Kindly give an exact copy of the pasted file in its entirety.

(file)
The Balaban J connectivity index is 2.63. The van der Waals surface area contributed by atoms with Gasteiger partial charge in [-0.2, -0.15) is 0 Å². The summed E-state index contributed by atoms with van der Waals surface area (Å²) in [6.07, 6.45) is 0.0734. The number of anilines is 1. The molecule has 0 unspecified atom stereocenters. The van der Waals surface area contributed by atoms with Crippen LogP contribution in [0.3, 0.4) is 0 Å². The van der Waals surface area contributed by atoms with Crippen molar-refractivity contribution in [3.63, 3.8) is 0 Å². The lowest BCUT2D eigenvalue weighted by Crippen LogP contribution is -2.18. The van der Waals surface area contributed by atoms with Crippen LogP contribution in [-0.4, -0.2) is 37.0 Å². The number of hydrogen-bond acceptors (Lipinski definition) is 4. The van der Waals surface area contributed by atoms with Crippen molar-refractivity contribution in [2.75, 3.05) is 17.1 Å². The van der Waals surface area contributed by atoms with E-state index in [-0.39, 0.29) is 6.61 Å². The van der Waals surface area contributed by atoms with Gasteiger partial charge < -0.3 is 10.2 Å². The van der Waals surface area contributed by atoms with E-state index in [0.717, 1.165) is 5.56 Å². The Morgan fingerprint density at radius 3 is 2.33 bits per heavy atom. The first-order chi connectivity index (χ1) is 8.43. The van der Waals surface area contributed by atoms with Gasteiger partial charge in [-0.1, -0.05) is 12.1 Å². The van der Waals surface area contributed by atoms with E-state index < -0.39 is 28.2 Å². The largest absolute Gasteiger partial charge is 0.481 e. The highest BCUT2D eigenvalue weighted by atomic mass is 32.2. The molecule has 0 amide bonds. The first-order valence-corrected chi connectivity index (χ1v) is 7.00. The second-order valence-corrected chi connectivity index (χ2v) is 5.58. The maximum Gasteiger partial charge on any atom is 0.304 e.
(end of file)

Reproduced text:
The Balaban J connectivity index is 2.63. The van der Waals surface area contributed by atoms with Gasteiger partial charge in [-0.2, -0.15) is 0 Å². The summed E-state index contributed by atoms with van der Waals surface area (Å²) in [6.07, 6.45) is 0.0734. The number of anilines is 1. The molecule has 0 unspecified atom stereocenters. The van der Waals surface area contributed by atoms with Crippen LogP contribution in [0.3, 0.4) is 0 Å². The van der Waals surface area contributed by atoms with Crippen molar-refractivity contribution in [3.63, 3.8) is 0 Å². The lowest BCUT2D eigenvalue weighted by Crippen LogP contribution is -2.18. The van der Waals surface area contributed by atoms with Crippen LogP contribution in [-0.4, -0.2) is 37.0 Å². The number of hydrogen-bond acceptors (Lipinski definition) is 4. The van der Waals surface area contributed by atoms with Crippen molar-refractivity contribution in [2.75, 3.05) is 17.1 Å². The van der Waals surface area contributed by atoms with E-state index in [-0.39, 0.29) is 6.61 Å². The van der Waals surface area contributed by atoms with Gasteiger partial charge < -0.3 is 10.2 Å². The van der Waals surface area contributed by atoms with E-state index in [0.717, 1.165) is 5.56 Å². The Morgan fingerprint density at radius 3 is 2.33 bits per heavy atom. The first-order chi connectivity index (χ1) is 8.43. The van der Waals surface area contributed by atoms with Gasteiger partial charge in [-0.1, -0.05) is 12.1 Å². The van der Waals surface area contributed by atoms with E-state index < -0.39 is 28.2 Å². The largest absolute Gasteiger partial charge is 0.481 e. The highest BCUT2D eigenvalue weighted by atomic mass is 32.2. The molecule has 0 amide bonds. The first-order valence-corrected chi connectivity index (χ1v) is 7.00. The second-order valence-corrected chi connectivity index (χ2v) is 5.58. The maximum Gasteiger partial charge on any atom is 0.304 e.